Thursday, May 31, 2012
Facebook, the Fiscal Cliff, and Alumni at Play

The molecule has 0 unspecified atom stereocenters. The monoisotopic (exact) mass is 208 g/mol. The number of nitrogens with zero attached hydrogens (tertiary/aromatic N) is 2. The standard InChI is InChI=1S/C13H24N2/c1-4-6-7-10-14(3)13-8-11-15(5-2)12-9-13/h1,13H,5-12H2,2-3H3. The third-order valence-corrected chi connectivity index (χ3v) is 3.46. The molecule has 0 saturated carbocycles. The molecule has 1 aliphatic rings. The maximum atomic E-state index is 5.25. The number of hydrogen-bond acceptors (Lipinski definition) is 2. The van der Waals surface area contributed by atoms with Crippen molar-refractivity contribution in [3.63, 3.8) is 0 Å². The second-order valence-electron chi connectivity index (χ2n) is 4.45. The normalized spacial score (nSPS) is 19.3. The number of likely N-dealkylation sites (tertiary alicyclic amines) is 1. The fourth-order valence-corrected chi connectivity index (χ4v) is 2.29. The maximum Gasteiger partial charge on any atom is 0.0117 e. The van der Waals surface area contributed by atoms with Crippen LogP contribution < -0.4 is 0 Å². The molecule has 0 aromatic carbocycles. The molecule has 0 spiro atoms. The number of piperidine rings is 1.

After two blogless weeks, we are back and posting. There is no shortage of subjects to comment on, so let's get right to it. I don't have a lot to say about the Facebook IPO that you haven't already read. The business press consensus seems to be that the exercise was blown, a combination of mispricing by the company and its investment banker advisors, and technical snafu's at NASDAQ. The usual measure of a successful IPO is the comparison of the first day's closing price to the offering price. By this measure, Facebook was a clear disappointment closing barely above its offering price of 38. Since then, the issue has traded considerably lower. To make matters worse, Zuckerberg went to maximize the shares sold into the market, putting even more pressure on the stock. As is often the case, I have a somewhat different view. I think the closing price should be somewhat above the offer, but not too much. Otherwise, there is a concern that the company has left too much money on the table. In fact, it seems that Facebook maximized its offering proceeds and didn't leave enough value for its new shareowners. The problem here is that so much of the money did not go into the company, but instead went to insiders and angel investors. The few times I have participated in IPO's, I read the prospectus carefully trying to determine where the proceeds of the offering would be going and how they were going to be used. I also wanted to understand the business, its pro forma balance sheet, and its potential. So rather than shooting for a one day profit, I treated the offering as a real investment and made my decision accordingly. This is a hard way to get rich, since the odds are agianst any IPO succeeding as a long term investment. Yet, I did make money on all of my IPO's (ok, there were only a handful) though it took a fair amount of patience. They were all based on good business plans, and I insisted that I would only invest if the lion's share of the proceeds were going toward that business. Of course those requirements disqualified a very large percentage of the IPO's I was shown. Where will Facebook go from here? Beats me. My guess is that there is more than enough money to conduct business, and lots of ideas for monetizing the access to their vast user base. But the amount of outstanding stock issued is going to make this a hard lift just to get back to the offering price. I had no interest in this issue which did not really meet most of my requirements and failed the most basic one in terms of where the proceeds were going. ---------------------------------------------------------------------------- You have no doubt been reading quite a bit about the Fiscal Cliff looming at year end. The term refers to the tax increases and spending cuts coming out of the expiration of the Bush tax cuts and the compromise deal Congress reached last year to enable the increase in the debt ceiling. Since both of these changes would serve to reduce federal borrowing and contract the economy (according to Keynesian theory), the concern is that if Congress does nothing, we could tip back into recession. The concern is well taken, though on balance, I think deficit reduction will be more helpful economically then hurtful for reasons discussed on this blog many times before. However, one aspect of what's coming would be a serious problem, and that is the increase in the tax rates on capital gains. In fact, this will cause less profit taking and a reduction in capital gains tax collections, as has occurred in the past. The higher rates on dividends and capital gains will be very damaging to the capital markets. I am more sanguine about the expiration of the Bush tax cuts, since for most high earners, it will simply transfer taxes now paid as part of the AMT to form 1040. However, middle income earners will really pay more taxes if their cuts also expire. Better would be to let none of them expire, and just cut the federal budget as much as we can consistent with maintaining adequate military spending. One tax I would raise for sure would be the rate on "carried income," the farce that allows hedge fund managers to pay capital gains rates on their earnings. That should definitely be taxed as ordinary income. Keep in mind that capital gains also escape the AMT calculation. In short, there is a growing consensus for adoption of the Bowles Simpson program, warts and all, since it was an honest, bi-partisan effort to do something about our fiscal mess. This effort was perhaps President Obama's best idea since taking office, and why he has not pursued its implementation is a continuing mystery. Above all, it adds to the perception that he is a completely ineffectual President, a perception that is likely to result in his (deserved) defeat this November. Bowles Simpson would certainly be a better alternative than diving off the Fiscal Cliff. --------------------------------------------------------------------------- This past weekend was alumni weekend at Haverford College, my alma mater, a weekend I enjoyed thoroughly, particularly since my classmates were very much in attendance (about 40 of us representing more than 25% of the surviving class members). Rather than try to improve upon last year's alumni weekend post (one of redwavemusings most popular ever - see the year ago entry in the archives if you want to enjoy it again), I will simply mention a couple of highlights/lowlights. The Class of 1957 put on a panel show, in part on Energy Efficiency and the Energy Future. One of the presenters is Managing Director of something called the Energy Reduction Group, which should put you on guard right away. Sure enough, his portion of the show was a simply brutal exposition on how we should return to... a pre-industrial society, I guess. For example, his argument against fracking was that decades ago, Pacific Gas and Electric had dumped pollution causing a superfund site, though of course this had nothing to do whatever with fracking. I wish I could say that he ever actually talked about fracking and its consequences, or even mentioned why it's a problem but he never did. As for nuclear plants, his comment was that even the utility companies won't build a plant because of the expense involved (somehow, he never mentioned that the expenses that have put new plants out of reach are largely the cost of meeting outrageous requirements pressed by groups like his). As for green energy, our ultimate salvation, he remarked that all we had to do was cover approximately 10% of the earth's land area with solar cells, surely a manageable goal I guess for something so obviously important. I kept looking for the guys in the white coats to come and remove him, but I guess their electric cars wouldn't start. No one in the audience called him on these and other obvious logical shortfalls. I was fully prepared to start a verbal row, but luckily I had my own class's panel to go to, a surprisingly interesting discussion around liberal education and its future. Another good session was a Friday afternoon panel presented by the Class of 1962 on Quaker Life at Haverford: Then and Now. It seems that Fifth Day Meeting (which stopped being mandatory in 1968) is now held on Fourth Day (Wednesday), which is a good trick, but the bottom line is that the Quaker tradition and values are still in evidence on campus. Our old house band, consisting of members of the Classes of 1971 and 1972, played Saturday night for our listening and dancing pleasure, and they were quite a bit better than last year (which was the last time they played together). They did very good renditions of Space Cowboy, I Got a Line on You, and Sympathy for the Devil. One not on the old playlist but fit in nicely was Sweet Child O' Mine. And an added female singer did a first rate version of White Rabbit. And, of course, I made the usual mandatory visits to the local Irish Pub, Roache and O'Brien's. Closing time in the Philly area is 2 AM, strictly enforced and arriving each night all too soon, it seemed. ------------------------------------------------------------------------------ For the third straight year, "sell in May and go away" proved to be very good advice for those who took it. We took a lot of profits in January and February, you may remember, but have been buying into the market the last three months. So we are feeling about 6% poorer since the end of April, like everyone else. On May 16, we bought 50 shares of Dupont (DD) at 50.33. On 5/17, we bought 100 shares of Protective Life preferrred (PLP) at 22.06. On 5/18, we bought 300 shares of Genie (GNE) at 6.96. On 5/21, we bought 400 shares of USA Trucking (USAK) at 6.26, not for the faint of heart I might add. On May 24, we bought 20 shares of the Treasure Inflation Proof ETF (TIP) for the IRA at 120.34. On 5/29, we bought 400 shares of Newpark Resources (NR) at 5.85. NR is part of our "Tulane Portfolio." On 5/30, we sold 100 shares of Roper Industries (ROP) at 101.35. We paid a split adjusted 18.22 on 9/19/01. The bad news is that we have to pay tax on a pretty big gain. The good news is that we will be paying that tax at this year's rate as opposed to the possibly higher rate that will apply next year. On 5/31, we bought 300 shares of FNFG bank for the IRA at 8.02. For those of you who are new readers, we report these trades as a simple log - they are not to be considered recommendations or suitable for anyone else. Our investing philosophy is based strictly on an asset allocation formula - we buy when cash gets above 20% and sell when it goes below 20%. Stock selection is subjective, but which stocks out of our buy/hold portfolio get purchased or sold is strictly by formula. We keep emotion out of these decisions and never try to time the market, except as occurs naturally because of adherence to our asset allocation target. To find the formula, you'll have to explore the archives - some day I will actually print out these posts and will be able to refer to them more specifically. For now, I have enough trouble writing them without providing ancillary services.